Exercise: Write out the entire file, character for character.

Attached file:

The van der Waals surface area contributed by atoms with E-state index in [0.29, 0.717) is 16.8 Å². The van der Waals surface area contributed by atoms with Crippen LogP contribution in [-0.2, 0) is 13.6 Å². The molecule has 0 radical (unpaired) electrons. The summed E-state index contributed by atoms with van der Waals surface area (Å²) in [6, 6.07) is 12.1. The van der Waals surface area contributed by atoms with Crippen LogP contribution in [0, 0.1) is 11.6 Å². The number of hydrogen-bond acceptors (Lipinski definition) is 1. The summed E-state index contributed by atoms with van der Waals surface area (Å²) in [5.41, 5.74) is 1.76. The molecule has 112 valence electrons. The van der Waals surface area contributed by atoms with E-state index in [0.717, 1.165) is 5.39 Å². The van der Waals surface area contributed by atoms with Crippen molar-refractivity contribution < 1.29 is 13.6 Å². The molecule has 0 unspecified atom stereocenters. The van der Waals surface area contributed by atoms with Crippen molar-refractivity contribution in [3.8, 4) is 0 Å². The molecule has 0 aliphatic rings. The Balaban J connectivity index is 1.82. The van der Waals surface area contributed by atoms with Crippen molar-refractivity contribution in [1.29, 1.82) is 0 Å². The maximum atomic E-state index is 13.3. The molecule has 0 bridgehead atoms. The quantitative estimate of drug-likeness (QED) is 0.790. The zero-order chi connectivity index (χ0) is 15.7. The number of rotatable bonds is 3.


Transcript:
The van der Waals surface area contributed by atoms with E-state index in [0.29, 0.717) is 16.8 Å². The van der Waals surface area contributed by atoms with Crippen LogP contribution in [-0.2, 0) is 13.6 Å². The molecule has 0 radical (unpaired) electrons. The summed E-state index contributed by atoms with van der Waals surface area (Å²) in [6, 6.07) is 12.1. The van der Waals surface area contributed by atoms with Crippen LogP contribution in [0, 0.1) is 11.6 Å². The number of hydrogen-bond acceptors (Lipinski definition) is 1. The summed E-state index contributed by atoms with van der Waals surface area (Å²) in [5.41, 5.74) is 1.76. The molecule has 112 valence electrons. The van der Waals surface area contributed by atoms with E-state index in [0.717, 1.165) is 5.39 Å². The van der Waals surface area contributed by atoms with Crippen molar-refractivity contribution < 1.29 is 13.6 Å². The molecule has 0 unspecified atom stereocenters. The van der Waals surface area contributed by atoms with Crippen molar-refractivity contribution in [3.8, 4) is 0 Å². The molecule has 0 aliphatic rings. The Balaban J connectivity index is 1.82. The van der Waals surface area contributed by atoms with Crippen molar-refractivity contribution in [1.29, 1.82) is 0 Å². The maximum atomic E-state index is 13.3. The molecule has 0 bridgehead atoms. The quantitative estimate of drug-likeness (QED) is 0.790. The zero-order chi connectivity index (χ0) is 15.7. The number of rotatable bonds is 3.